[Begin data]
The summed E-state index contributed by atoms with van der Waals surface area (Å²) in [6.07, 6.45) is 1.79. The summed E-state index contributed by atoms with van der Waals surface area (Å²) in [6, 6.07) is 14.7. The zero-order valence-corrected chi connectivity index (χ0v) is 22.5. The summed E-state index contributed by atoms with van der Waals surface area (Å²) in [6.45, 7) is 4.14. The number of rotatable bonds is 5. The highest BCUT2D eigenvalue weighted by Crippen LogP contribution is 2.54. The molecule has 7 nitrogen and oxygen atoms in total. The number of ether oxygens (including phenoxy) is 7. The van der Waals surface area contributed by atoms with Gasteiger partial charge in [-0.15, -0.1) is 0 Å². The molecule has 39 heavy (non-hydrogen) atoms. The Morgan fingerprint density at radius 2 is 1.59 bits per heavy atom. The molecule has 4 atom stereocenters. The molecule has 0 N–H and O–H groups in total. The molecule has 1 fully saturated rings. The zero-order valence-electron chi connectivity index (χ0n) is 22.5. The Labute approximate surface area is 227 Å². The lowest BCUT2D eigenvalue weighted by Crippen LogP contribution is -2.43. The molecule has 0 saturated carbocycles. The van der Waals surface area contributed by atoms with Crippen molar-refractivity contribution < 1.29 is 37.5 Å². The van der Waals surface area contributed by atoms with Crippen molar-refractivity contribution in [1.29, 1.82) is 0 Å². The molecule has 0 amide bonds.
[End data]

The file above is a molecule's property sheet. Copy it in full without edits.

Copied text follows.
The summed E-state index contributed by atoms with van der Waals surface area (Å²) in [6.07, 6.45) is 1.79. The summed E-state index contributed by atoms with van der Waals surface area (Å²) in [6, 6.07) is 14.7. The zero-order valence-corrected chi connectivity index (χ0v) is 22.5. The summed E-state index contributed by atoms with van der Waals surface area (Å²) in [6.45, 7) is 4.14. The number of rotatable bonds is 5. The highest BCUT2D eigenvalue weighted by Crippen LogP contribution is 2.54. The molecule has 7 nitrogen and oxygen atoms in total. The number of ether oxygens (including phenoxy) is 7. The van der Waals surface area contributed by atoms with Gasteiger partial charge in [-0.15, -0.1) is 0 Å². The molecule has 39 heavy (non-hydrogen) atoms. The Morgan fingerprint density at radius 2 is 1.59 bits per heavy atom. The molecule has 4 atom stereocenters. The molecule has 0 N–H and O–H groups in total. The molecule has 1 fully saturated rings. The zero-order valence-electron chi connectivity index (χ0n) is 22.5. The Labute approximate surface area is 227 Å². The lowest BCUT2D eigenvalue weighted by Crippen LogP contribution is -2.43. The molecule has 0 saturated carbocycles. The van der Waals surface area contributed by atoms with Crippen molar-refractivity contribution < 1.29 is 37.5 Å². The van der Waals surface area contributed by atoms with Crippen molar-refractivity contribution in [1.29, 1.82) is 0 Å². The molecule has 0 amide bonds.